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Continuity of Pharmacotherapy for Opioid Use Disorder (OUD)

Percentage of adults 18-64 years of age with pharmacotherapy for opioid use disorder (OUD) who have at least 180 days of continuous treatment.

Date Reviewed: November 4, 2018

Measure Info

MIPS 468NQF 3175NQF Endorsed
Measure Type: 
Measure Steward: 
University of Southern California
Clinical Topic Area: 
Pain Assessment and Management

Care Setting: 
Data Source:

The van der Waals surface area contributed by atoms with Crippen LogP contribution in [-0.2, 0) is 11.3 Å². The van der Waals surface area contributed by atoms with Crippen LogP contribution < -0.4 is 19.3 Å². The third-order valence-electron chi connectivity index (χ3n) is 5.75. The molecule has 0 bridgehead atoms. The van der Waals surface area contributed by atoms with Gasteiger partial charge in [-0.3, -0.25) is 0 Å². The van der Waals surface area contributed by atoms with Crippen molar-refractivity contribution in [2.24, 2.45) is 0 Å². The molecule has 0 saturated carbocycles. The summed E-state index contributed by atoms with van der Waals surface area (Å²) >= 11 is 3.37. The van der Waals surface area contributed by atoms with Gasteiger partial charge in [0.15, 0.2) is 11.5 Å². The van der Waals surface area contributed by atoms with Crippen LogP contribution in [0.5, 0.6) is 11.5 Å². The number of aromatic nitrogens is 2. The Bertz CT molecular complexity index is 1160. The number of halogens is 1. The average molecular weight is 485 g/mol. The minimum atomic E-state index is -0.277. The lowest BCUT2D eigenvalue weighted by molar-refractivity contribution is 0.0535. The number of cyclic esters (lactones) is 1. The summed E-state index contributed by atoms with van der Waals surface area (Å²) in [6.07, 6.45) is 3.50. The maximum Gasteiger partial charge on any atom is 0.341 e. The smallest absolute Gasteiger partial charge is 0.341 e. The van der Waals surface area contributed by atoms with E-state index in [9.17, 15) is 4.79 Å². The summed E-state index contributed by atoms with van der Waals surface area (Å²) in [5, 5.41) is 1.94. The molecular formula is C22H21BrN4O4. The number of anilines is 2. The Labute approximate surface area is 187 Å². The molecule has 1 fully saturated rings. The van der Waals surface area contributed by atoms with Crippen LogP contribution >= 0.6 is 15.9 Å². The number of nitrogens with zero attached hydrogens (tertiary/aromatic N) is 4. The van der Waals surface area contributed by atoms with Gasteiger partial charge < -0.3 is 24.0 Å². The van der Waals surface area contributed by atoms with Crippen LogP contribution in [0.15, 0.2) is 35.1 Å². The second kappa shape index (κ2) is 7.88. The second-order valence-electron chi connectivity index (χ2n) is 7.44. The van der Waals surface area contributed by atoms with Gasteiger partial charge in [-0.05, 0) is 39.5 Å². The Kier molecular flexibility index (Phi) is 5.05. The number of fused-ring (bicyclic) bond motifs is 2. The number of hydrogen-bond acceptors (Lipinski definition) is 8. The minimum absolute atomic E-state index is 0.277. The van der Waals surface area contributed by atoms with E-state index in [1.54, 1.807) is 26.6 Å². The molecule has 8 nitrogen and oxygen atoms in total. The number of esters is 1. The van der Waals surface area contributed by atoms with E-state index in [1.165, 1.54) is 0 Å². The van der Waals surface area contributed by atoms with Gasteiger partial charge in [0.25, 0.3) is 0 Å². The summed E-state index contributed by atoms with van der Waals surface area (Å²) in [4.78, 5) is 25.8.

ACP does not support MIPS measure ID# TBD (NQF ID# 3175): “Continuity of Pharmacotherapy for Opioid Use Disorder.” While a strong argument exists for measurement of continuity of OUD pharmacotherapy, the developers present performance data at the levels of the state and plan to describe the opportunity for improvement and we query how impactful this measure could be at the level of the individual clinician. Moreover, attribution is not clearly stated. It is unclear which clinician is accountable for this measure. For example, is it the responsibility of the primary care clinician or the clinician who prescribes the medication-assisted therapy (MAT) to ensure that patients adhere to therapy for a period of 180 continuous days? Furthermore, we are not sure that the “individual clinician” is an appropriate unit of analysis for this measure. The discontinuity of Suboxone, Subtex, and methadone is rarely, if at all, under the influence of the individual clinician. Furthermore, while evidence suggests the benefit of pharmacotherapy for a period of 180 days on clinical outcomes in patients with OUD is high, the underlying assumption that clinicians can convince opioid-dependent patients to abstain from opioid use for an extended period is questionable. The statistical results for success at the state level are low (median success = ~25%). Finally, the total number of eligible patients is relatively small (<1000 patients per state in the most recent data presented), which could be problematic when adjusting for individual clinician level assessment. As OUD pharmacotherapy increases, this may become less of an issue. Finally, insurance type often drives patient adherence and therefore, developers should consider revising the specifications to include some element of risk adjustment.